Another mistake is to use a DAF device in low-stress situations (such as reading aloud) and expect carryover to high-stress situations. Carryover works the other way. For example, a child could use a DAF device only when called on to speak in class. Or an adult could a DAF device when speaking on the radio at work, but not for conversations with his wife at home. As a rule, use an anti-stuttering device in situations in which you stutter, and don't use it in situations where you speak fluently.

Long-Term Effects of DAF[edit]

Nine adult stutterers used DAF devices thirty minutes per day, for three months. The thirty minutes consisted of ten minutes reading aloud, a ten-minute conversation with a family member, and a ten-minute telephone call. The subjects received no speech therapy.[2]

The devices were used with binaural (two ears) headsets. The subjects were allowed to set the delay where they wanted. Most selected delays around 100 milliseconds.

SchoolDAF-small.jpg

Long-Term Effects of DAF

Before three months of DAF use, the subjects stuttered on 37% of words, on average. When they put on the DAF device their stuttering dropped to 10%. I.e., the device improved their speech about 70%.

Three months later the subjects stuttered on 17% of words, when not using the DAF device. When wearing the DAF device they stuttered on 13% of words.

This shows that, when not wearing the devices, the subjects' stuttering diminished from 37% of words to 17% of words, or a 55% improvement. This is "carryover fluency." Put another way, the devices trained the users to need the devices less.

The increase (from 10% to 13%) in stuttering when wearing the devices wasn't statistically significant. Examining this more closely, stuttering when wearing the device increased only for "automatic speech," such as reciting days of the week, and for repeating words and sentences after the examiner. No change in effectiveness was found in conversations or in a "picture description" task. This suggests that any "wearing off" effects occurred in less-important speaking situations.

The "carryover fluency" effect was the same across all speaking tasks.

In another study, an eleven-year-old boy received fourteen hours of structured therapy with mediated learning and a School DAF. His stuttering diminished from 9% dysfluencies to 4.8% dysfluencies (when speaking without the device, a 47% improvement). One year later he still had 4.8% dysfluencies. Another fourteen hours of treatment reduced his stuttering to 4.1% dysfluencies.[3]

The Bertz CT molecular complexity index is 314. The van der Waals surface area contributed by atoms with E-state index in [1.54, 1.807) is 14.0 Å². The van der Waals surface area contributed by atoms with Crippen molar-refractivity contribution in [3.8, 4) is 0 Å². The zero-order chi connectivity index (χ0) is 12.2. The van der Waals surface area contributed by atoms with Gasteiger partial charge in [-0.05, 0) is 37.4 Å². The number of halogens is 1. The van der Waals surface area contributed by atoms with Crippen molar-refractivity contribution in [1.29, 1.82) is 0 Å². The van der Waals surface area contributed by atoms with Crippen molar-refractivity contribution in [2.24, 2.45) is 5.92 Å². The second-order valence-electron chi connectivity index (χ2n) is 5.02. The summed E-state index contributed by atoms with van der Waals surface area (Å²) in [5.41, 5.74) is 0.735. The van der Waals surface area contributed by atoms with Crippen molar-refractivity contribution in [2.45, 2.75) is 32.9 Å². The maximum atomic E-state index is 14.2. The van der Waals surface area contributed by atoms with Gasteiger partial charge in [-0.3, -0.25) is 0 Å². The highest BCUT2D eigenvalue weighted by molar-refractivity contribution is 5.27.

Two other studies combined speech therapy with a DAF device. One study was of adults,[4] the other of children.[5] Both studies found that combining DAF and stuttering therapy trained the subjects to speak fluently (less than 2% stuttering) and no longer need the devices.

References

  1. ^ Sark, S., Kalinowski, J., Stuart, A., Armson, J. "Stuttering amelioration at various auditory feedback delays and speech rates," European Journal of Disorders of Communication, 31, 259-269, 1996.
  2. ^ Van Borsel, J., Reunes, G., Van den Bergh, N. "Delayed auditory feedback in the treatment of stuttering: clients as consumers," International Journal of Language and Communication Disorders, 2003, 38:2, 119-129.
  3. ^ Radford, N., Tanguma, J., Gonzalez, M., Nericcio, M.A., Newman, D. "A Case Study of Mediated Learning, Delayed Auditory Feedback, and Motor Repatterning to Reduce Stuttering," Perceptual and Motor Skills, 2005, 101, 63-71.
  4. ^ Ryan, B.P., Van Kirk, B. "The Establishment, Transfer and Maintenance of Fluent Speech in 50 Stutterers Using Delayed Auditory Feedback and Operant Procedures." Journal of Speech and Hearing Disorders, 39:1, February, 1974.
  5. ^ Ryan, Bruce and Barbara Van Kirk Ryan. "Programmed Stuttering Treatment for Children: Comparison of Two Establishment Programs Through Transfer, Maintenance, and Follow-Up," Journal of Speech and Hearing Research, 38:1, February 1995.